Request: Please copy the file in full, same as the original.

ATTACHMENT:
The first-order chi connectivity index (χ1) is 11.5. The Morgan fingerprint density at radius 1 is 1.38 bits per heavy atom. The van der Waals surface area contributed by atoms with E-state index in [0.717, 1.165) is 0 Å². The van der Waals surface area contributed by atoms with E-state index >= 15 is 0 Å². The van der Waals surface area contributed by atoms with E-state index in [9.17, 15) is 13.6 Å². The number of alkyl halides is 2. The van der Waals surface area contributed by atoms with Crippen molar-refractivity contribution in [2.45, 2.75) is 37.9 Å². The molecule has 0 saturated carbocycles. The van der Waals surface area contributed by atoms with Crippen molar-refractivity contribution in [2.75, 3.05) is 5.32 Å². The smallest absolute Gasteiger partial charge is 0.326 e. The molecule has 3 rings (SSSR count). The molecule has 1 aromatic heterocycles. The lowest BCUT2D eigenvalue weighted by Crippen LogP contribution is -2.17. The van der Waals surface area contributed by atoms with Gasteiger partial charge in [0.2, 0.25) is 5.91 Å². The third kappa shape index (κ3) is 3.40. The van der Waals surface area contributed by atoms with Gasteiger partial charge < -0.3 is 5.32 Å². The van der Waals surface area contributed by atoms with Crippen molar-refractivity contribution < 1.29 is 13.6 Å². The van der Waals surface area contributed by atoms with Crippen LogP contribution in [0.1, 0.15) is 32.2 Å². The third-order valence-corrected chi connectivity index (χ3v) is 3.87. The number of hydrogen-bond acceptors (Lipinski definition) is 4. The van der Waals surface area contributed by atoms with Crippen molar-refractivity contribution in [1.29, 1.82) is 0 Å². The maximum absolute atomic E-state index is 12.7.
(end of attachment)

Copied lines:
The first-order chi connectivity index (χ1) is 11.5. The Morgan fingerprint density at radius 1 is 1.38 bits per heavy atom. The van der Waals surface area contributed by atoms with E-state index in [0.717, 1.165) is 0 Å². The van der Waals surface area contributed by atoms with E-state index >= 15 is 0 Å². The van der Waals surface area contributed by atoms with E-state index in [9.17, 15) is 13.6 Å². The number of alkyl halides is 2. The van der Waals surface area contributed by atoms with Crippen molar-refractivity contribution in [2.45, 2.75) is 37.9 Å². The molecule has 0 saturated carbocycles. The van der Waals surface area contributed by atoms with Crippen molar-refractivity contribution in [2.75, 3.05) is 5.32 Å². The smallest absolute Gasteiger partial charge is 0.326 e. The molecule has 3 rings (SSSR count). The molecule has 1 aromatic heterocycles. The lowest BCUT2D eigenvalue weighted by Crippen LogP contribution is -2.17. The van der Waals surface area contributed by atoms with Gasteiger partial charge in [0.2, 0.25) is 5.91 Å². The third kappa shape index (κ3) is 3.40. The van der Waals surface area contributed by atoms with Gasteiger partial charge < -0.3 is 5.32 Å². The van der Waals surface area contributed by atoms with Crippen molar-refractivity contribution < 1.29 is 13.6 Å². The van der Waals surface area contributed by atoms with Crippen LogP contribution in [0.1, 0.15) is 32.2 Å². The third-order valence-corrected chi connectivity index (χ3v) is 3.87. The number of hydrogen-bond acceptors (Lipinski definition) is 4. The van der Waals surface area contributed by atoms with Crippen molar-refractivity contribution in [1.29, 1.82) is 0 Å². The maximum absolute atomic E-state index is 12.7.